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Spain Planning a Pirate Radio Crackdown

Radio Pirata

For Americans it may be hard to believe that Spain only this year passed a law that gives a new Spanish central radio authority the ability to pursue and shut down unlicensed radio broadcasters. Back in January the Spanish radio industry group AERC complained that 3000 pirate stations are operating in the country and need to be shut down.

For its part the government recently claimed to have opened 109 cases against pirate operators since 2007. With the recently passed law the secretary of the Media of the Generalitat says the job will become easier.

I know relatively little about radio broadcasting in Spain, although I have often heard that the radio dial is more chaotic than in other European countries. For instance, apparently 504 of the unlicensed stations are operated by municipalities. (Just imagine if your local city or town government ran its own pirate radio station!) Additionally, some 124 ostensibly licensed stations operate on a frequency other than the one they were assigned.

Given these kinds of stats I seriously doubt that the Spanish government is likely to make much of a dent in the country’s number of unlicensed stations. The FCC has been around for seventy-six years and I wouldn’t be surprised if there weren’t at least 3000 pirate stations operating in the US right now. At best the Commission does a pretty good job of keeping unlicensed operators more underground and less organized by playing a good game of cat and mouse. I reckon Spain has quite a way to go before it can even hope to have that level of success.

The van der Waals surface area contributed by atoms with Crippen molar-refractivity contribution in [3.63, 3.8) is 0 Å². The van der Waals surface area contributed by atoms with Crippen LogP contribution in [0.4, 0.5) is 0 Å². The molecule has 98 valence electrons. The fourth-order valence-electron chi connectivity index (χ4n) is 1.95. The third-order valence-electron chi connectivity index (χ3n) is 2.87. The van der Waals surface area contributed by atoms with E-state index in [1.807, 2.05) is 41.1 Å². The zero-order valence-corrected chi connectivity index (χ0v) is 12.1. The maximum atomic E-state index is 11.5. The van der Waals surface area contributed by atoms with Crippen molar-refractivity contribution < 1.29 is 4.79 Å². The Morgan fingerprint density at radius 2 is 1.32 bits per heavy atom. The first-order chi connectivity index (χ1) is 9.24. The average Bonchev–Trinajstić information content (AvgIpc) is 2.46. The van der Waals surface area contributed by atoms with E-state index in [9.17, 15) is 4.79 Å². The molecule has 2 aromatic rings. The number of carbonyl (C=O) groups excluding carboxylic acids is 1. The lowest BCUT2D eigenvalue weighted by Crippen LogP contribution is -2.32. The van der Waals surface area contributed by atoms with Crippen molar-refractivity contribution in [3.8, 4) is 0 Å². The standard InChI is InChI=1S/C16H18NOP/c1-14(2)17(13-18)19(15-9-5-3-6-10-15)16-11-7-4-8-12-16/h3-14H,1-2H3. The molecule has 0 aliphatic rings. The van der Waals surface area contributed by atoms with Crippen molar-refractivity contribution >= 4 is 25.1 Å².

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One Response to Spain Planning a Pirate Radio Crackdown

  1. Michael April 29, 2010 at 7:20 pm #

    This is very similar to the situation in other southern European countries, such as Greece, Italy and Turkey. In Greece, for instance, very few stations have ever actually received a formal license to broadcast. Most stations are broadcasting with, at best, a “temporary” license and others with no license whatsoever. Stations are spaced far closer to each other as well in these countries. Cities like Athens, Madrid, Rome, Milan, Istanbul, etc. have 70+ stations on the FM dial, most of which have cranked up their power as well. These stations are often spaced 0.2 or 0.3 MHz apart on the dial…and remember that in Europe and many other parts of the world…even-numbered frequencies such as 100.0 are used as well, effectively doubling the number of frequencies available.

    I’d be happy to share more info with you guys if you’d like!

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